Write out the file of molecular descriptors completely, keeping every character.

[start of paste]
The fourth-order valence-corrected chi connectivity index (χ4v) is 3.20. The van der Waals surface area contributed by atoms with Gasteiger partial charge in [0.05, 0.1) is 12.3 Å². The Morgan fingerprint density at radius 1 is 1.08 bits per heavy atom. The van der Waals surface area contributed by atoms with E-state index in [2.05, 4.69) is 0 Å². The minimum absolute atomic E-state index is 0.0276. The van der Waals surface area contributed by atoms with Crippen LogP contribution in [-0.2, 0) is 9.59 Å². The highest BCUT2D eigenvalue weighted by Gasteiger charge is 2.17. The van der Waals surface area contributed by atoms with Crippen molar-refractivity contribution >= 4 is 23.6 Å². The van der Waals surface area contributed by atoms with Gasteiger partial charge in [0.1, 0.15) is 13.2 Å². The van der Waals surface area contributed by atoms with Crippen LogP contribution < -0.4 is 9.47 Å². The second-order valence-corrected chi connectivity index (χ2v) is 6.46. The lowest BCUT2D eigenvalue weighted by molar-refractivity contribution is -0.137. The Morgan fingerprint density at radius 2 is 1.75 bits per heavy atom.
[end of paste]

The fourth-order valence-corrected chi connectivity index (χ4v) is 3.20. The van der Waals surface area contributed by atoms with Gasteiger partial charge in [0.05, 0.1) is 12.3 Å². The Morgan fingerprint density at radius 1 is 1.08 bits per heavy atom. The van der Waals surface area contributed by atoms with E-state index in [2.05, 4.69) is 0 Å². The minimum absolute atomic E-state index is 0.0276. The van der Waals surface area contributed by atoms with Crippen LogP contribution in [-0.2, 0) is 9.59 Å². The highest BCUT2D eigenvalue weighted by Gasteiger charge is 2.17. The van der Waals surface area contributed by atoms with Crippen molar-refractivity contribution >= 4 is 23.6 Å². The van der Waals surface area contributed by atoms with Gasteiger partial charge in [0.1, 0.15) is 13.2 Å². The van der Waals surface area contributed by atoms with Crippen LogP contribution < -0.4 is 9.47 Å². The second-order valence-corrected chi connectivity index (χ2v) is 6.46. The lowest BCUT2D eigenvalue weighted by molar-refractivity contribution is -0.137. The Morgan fingerprint density at radius 2 is 1.75 bits per heavy atom.